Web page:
Charlotte Smith hears in a new report that there is a future for public owned forests in England.
Remember the campaign Save Our Forests? At the start of the year there was public outcry when plans were announced to sell off one fifth of English woodland which is publicly owned and run by the Forestry Commission. After protests around the country, the government dropped plans for a sell off. Instead, they commissioned a panel to consult and investigate on the future for English woodlands. Today, the panel publishes its interim report.
The chairman of the panel, the Bishop of the Right Reverend James Jones, tells Farming Today that the forests earmarked for sell-off should remain in public hands.
And the Shadow Secretary of State for the environment Mary Creagh responds to the findings and says it's time the government officially cancelled any plans to sell off any English woods.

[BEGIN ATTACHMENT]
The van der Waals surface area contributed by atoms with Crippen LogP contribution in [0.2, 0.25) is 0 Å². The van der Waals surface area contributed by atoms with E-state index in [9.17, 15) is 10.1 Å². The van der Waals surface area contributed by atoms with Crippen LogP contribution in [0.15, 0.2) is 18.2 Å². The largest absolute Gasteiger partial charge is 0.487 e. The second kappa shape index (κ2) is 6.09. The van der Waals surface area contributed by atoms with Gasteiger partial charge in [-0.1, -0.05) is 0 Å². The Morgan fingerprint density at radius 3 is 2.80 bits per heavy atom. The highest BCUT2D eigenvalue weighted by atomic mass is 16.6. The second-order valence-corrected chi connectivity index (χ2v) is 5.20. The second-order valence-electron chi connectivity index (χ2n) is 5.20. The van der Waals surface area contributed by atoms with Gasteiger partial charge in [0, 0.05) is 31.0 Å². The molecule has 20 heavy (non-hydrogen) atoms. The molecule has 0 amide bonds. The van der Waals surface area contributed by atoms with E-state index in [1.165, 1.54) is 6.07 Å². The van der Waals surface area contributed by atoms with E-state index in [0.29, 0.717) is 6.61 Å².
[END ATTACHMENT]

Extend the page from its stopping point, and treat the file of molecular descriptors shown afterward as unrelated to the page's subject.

'Chickening out'. Charlotte investigates accusations that the British government is not banning illegal eggs from next year. From the first of January battery cages will be banned across Europe, but 13 countries admit they won't be ready to introduce the new enriched caged system in time.
The British Egg Industry Council says the government could and should simply ban illegally produced eggs from being imported here. And Charlotte asks the Food and Drink Federation how easy it is for food manufacturers to trace an egg back to find out whether it is a battery egg or not.
Presented by Charlotte Smith. Produced by Clare Freeman in Birmingham.